A (Brief, Not That Weird) Night of Eating Bugs

October 28, 2016

Since Wednesday morning, I've been staving off an indeterminate bout of sickness. I’ve felt awfully disoriented and clammy upon stepping outside, and I'm not sure why. A friend believes it’s because I ate bugs on Tuesday night.

Chips, burgers—crickets in them both, baby. "Chirp, chirp." Photo by Rafael Pinheiro/ONErpmStudios

On Tuesday, I went to the premiere party of Buggin’ Out, a garish, brazen new web series dedicated to entomophagy, or the practice of eating insects. Each episode orbits around a New York-based chef and self-anointed "culinary thought leader" Don Peavy, better known by the onscreen moniker “ChefPV,”, cooking with insects for the first time in his culinary career. The party was held in the MEET event space in Manhattan’s Lower East Side; there were at least a hundred people in attendance that night.

In spite of its historical presence in a great number of lifestyles across the world, entomophagy remains in purgatory in the popular American imagination. I’ve gleaned as much anecdotally: Everyone I told about my excursion reacted with mild horror. Entomophagy's benefits—bodily and environmental—have been written about countless times, provoking some to even surmise that it's about to become a "trend" that spells the "future of food." This fascination has formed the backbone of many a sexy, SEO-friendly headline; recall the eruptive conversation surrounding cockroach milk. In spite of this, entomophagy is still widely regarded as a craven practice. It carries associations of reality television and its extremities—think Fear Factor. To eat bugs is to self-flagellate in diet form.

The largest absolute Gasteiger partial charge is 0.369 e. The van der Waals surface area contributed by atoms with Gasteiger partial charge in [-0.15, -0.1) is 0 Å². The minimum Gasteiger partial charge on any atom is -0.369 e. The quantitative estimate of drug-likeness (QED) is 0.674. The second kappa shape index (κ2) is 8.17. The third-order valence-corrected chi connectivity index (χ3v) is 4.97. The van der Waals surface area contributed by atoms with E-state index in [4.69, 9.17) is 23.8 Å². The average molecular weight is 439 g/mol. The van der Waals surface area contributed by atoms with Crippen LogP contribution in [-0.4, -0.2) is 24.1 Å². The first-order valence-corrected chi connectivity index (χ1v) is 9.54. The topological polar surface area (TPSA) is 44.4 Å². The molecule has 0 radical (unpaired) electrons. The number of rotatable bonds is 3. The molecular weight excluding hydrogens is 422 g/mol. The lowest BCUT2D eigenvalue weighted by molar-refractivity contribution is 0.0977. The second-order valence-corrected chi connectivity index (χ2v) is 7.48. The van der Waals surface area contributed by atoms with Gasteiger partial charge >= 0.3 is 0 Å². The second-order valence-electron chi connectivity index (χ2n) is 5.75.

Photo by Rafael Pinheiro/ONErpmStudios

The offerings at the party included scorpions, waiting to be battered in tempura and fried accordingly; four people ate the scorpions whole, pre-fry, believing it wouldn't cause harm—only for ChefPV to waltz into the room and express gleeful remorse at the fact that the scorpions had been consumed before being cooked. (I do not know what became of these people.) I tried a black-bean burger with a cricket-infused patty. I wish I could say that the crickets were laced into each patty unobtrusively, but I’d be lying. I could tell when I was chewing a cricket, its taste resembling that of a thinning pistachio shell, and thus alarmingly familiar.

I've eaten a hornworm and I've swallowed it whole!

I chased this with two whole glasses of a “Hophattan” cocktail, a drink made with cricket bitters and Buffalo Trace bourbon. The drink was topped with a hornworm "garnish," its color mirroring that a stick of Spearmint decaying beneath a school desk. I met a wide-eyed young woman who swallowed the hornworm whole, citing her cosmic concern for once-sentient beings-turned-foodstuffs that made her cautious to bite an actual bug. I didn't care. I chewed the dead insect, the dainty thing's tiny secretions of juice spilling onto my tongue, its taste displeasingly savory.